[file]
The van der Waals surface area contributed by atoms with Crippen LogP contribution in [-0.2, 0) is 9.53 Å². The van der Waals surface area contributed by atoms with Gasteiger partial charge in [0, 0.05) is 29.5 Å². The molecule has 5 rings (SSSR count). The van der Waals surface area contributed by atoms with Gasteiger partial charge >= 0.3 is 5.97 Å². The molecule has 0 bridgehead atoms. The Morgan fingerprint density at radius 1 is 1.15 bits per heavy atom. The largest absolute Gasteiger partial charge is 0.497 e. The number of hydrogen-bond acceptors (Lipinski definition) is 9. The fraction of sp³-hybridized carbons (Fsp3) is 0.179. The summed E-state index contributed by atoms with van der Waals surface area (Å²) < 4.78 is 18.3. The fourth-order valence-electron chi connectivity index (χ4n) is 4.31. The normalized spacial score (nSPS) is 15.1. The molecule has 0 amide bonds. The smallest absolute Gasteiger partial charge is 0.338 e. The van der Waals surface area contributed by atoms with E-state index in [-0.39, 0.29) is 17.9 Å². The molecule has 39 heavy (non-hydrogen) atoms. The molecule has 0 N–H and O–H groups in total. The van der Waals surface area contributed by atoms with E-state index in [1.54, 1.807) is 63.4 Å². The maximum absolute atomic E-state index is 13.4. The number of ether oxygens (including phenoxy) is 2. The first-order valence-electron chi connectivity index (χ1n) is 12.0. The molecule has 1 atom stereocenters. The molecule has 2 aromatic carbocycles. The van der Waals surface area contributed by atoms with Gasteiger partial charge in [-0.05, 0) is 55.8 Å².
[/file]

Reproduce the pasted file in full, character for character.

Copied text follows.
The van der Waals surface area contributed by atoms with Crippen LogP contribution in [-0.2, 0) is 9.53 Å². The van der Waals surface area contributed by atoms with Gasteiger partial charge in [0, 0.05) is 29.5 Å². The molecule has 5 rings (SSSR count). The van der Waals surface area contributed by atoms with Gasteiger partial charge >= 0.3 is 5.97 Å². The molecule has 0 bridgehead atoms. The Morgan fingerprint density at radius 1 is 1.15 bits per heavy atom. The largest absolute Gasteiger partial charge is 0.497 e. The number of hydrogen-bond acceptors (Lipinski definition) is 9. The fraction of sp³-hybridized carbons (Fsp3) is 0.179. The summed E-state index contributed by atoms with van der Waals surface area (Å²) < 4.78 is 18.3. The fourth-order valence-electron chi connectivity index (χ4n) is 4.31. The normalized spacial score (nSPS) is 15.1. The molecule has 0 amide bonds. The smallest absolute Gasteiger partial charge is 0.338 e. The van der Waals surface area contributed by atoms with E-state index in [-0.39, 0.29) is 17.9 Å². The molecule has 39 heavy (non-hydrogen) atoms. The molecule has 0 N–H and O–H groups in total. The van der Waals surface area contributed by atoms with E-state index in [1.54, 1.807) is 63.4 Å². The maximum absolute atomic E-state index is 13.4. The number of ether oxygens (including phenoxy) is 2. The first-order valence-electron chi connectivity index (χ1n) is 12.0. The molecule has 1 atom stereocenters. The molecule has 2 aromatic carbocycles. The van der Waals surface area contributed by atoms with Gasteiger partial charge in [-0.05, 0) is 55.8 Å².